Is There a Risk of Cardiac Defects in Infants From Antidepressant Use in Pregnancy?

With clinical depression affecting 10 to 15 percent of pregnant women, the use of anti-depressant medications during pregnancy has increased over time. However in 2005, after conducting two epidemiologic studies, the U.S. Food and Drug Administration (FDA), issued a warning that early prenatal exposure to such treatment may increase the risk of congenital cardiac malformations.

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Following in the footsteps of subsequent research that have yielded diverse conclusions, a new study published June 18 in the New England Journal of Medicine sought to assess the risk of congenital cardiac defects after the use of specific antidepressants, with attention to the potential for confounding by the underlying depression and associated factors. However, the study found no significant increase in the risk of cardiac malformations among infants born to women who took antidepressants during the first trimester, as compared with infants born to women who did not have exposure to such agents.

The cohort study was led by Krista Huybrechts, PhD, Division of Pharmacoepidemiology and Pharmacoeconomics, Department of Medicine, Brigham and Women’s Hospital and Harvard Medical School, and looked at nationwide Medicaid Analytic eXtract from 2000 to 2007, drawing from 949,504 pregnant women who were enrolled in Medicaid during a period three months before their last menstrual period through one month after delivery and their live-born infants. Huybrechts and her co-authors then compared the risk of major cardiac defects among infants born to women who took antidepressants during the first trimester with the risk among infants born to women who did not use antidepressants, utilizing unadjusted analysis and analyses that restricted the cohort to women with depression and that used propensity-score adjustments to control depression severity and other potential confounders.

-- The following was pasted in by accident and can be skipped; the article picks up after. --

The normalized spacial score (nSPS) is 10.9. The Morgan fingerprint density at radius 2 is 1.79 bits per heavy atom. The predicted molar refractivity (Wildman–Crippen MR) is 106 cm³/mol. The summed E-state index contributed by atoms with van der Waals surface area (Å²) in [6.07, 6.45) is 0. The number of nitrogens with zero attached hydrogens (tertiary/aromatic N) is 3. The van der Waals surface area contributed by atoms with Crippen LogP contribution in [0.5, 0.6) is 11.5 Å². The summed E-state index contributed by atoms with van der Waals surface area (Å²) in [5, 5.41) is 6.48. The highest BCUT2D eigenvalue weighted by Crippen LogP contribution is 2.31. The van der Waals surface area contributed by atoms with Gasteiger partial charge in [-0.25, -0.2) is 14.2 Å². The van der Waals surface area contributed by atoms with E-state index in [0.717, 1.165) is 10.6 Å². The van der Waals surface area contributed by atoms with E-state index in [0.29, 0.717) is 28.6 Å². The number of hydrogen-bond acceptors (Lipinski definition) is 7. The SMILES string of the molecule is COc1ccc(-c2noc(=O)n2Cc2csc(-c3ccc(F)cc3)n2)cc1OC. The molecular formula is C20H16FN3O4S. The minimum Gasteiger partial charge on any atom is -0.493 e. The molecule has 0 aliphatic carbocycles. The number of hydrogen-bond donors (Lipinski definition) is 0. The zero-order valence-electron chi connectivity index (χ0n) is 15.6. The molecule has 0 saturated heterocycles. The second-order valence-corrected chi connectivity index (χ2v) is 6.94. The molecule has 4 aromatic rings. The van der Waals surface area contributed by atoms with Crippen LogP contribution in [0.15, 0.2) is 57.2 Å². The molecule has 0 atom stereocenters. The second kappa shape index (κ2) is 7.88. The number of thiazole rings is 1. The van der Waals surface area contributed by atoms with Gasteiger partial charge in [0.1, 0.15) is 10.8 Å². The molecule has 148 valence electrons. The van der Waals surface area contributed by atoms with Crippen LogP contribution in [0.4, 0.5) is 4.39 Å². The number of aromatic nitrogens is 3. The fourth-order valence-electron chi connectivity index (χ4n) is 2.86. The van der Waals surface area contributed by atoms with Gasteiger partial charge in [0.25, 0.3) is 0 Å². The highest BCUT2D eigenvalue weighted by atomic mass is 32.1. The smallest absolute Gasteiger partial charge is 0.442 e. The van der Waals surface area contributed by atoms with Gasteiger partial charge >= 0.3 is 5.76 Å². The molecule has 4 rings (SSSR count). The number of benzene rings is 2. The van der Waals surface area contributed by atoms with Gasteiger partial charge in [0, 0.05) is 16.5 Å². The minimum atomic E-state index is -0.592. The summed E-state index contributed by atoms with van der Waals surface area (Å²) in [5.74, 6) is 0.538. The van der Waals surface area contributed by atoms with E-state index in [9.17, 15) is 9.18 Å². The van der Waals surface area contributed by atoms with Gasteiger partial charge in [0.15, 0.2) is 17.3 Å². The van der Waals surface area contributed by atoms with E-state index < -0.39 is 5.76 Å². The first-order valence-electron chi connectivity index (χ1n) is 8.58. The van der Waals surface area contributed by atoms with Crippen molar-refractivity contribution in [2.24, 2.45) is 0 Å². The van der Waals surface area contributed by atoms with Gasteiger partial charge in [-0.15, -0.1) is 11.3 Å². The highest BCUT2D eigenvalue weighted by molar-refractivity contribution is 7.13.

Results of the study showed that a total of 64,389 women (6.8 percent) used antidepressants during the first trimester. Overall, 6403 infants who were not exposed to antidepressants were born with a cardiac defect (72.3 cardiac malformations per 20,000 infants), compared with 580 infants that were exposed (90.1 cardiac malformations per 10,000 infants). In unadjusted analyses, the relative risk of any cardiac malformation was 1.25 with serotonin-reuptake inhibitors (95 percent confidence interval [CI], 1.13 to 1.38), 0.98 with tricyclic antidepressants (95 percent CI, 0.72 to 1.32), 1.51 with serotonin-norepinephrine reuptake inhibitors (95 percent CI, 1.20 to 1.90), 1.19 with bupropion (95 percent CI, 0.95 to 1.49), and 1.46 with other antidepressants (95 percent CI, 1.16 to 1.83). Restricting the cohort to women with a diagnosis of depression and adjusting the propensity score further only attenuated the associations.

In addition the study found that significantly increased risks were not observed in relation to specific cardiac defects previously hypothesized to be associated with such drug use, specific antidepressant medication classes or the most commonly used selective serotonin-reuptake inhibitors.

The authors conclude that, based on their results, “in making decisions about whether to continue or discontinue treatment with antidepressants during pregnancy, clinicians and women must balance the potential risks of treatment with the risks of not treating severe depression.” However, they add that “the accumulated evidence implies low absolute risks and argues against important cardiac teratogenic effects associated with the most commonly used antidepressant medications.”

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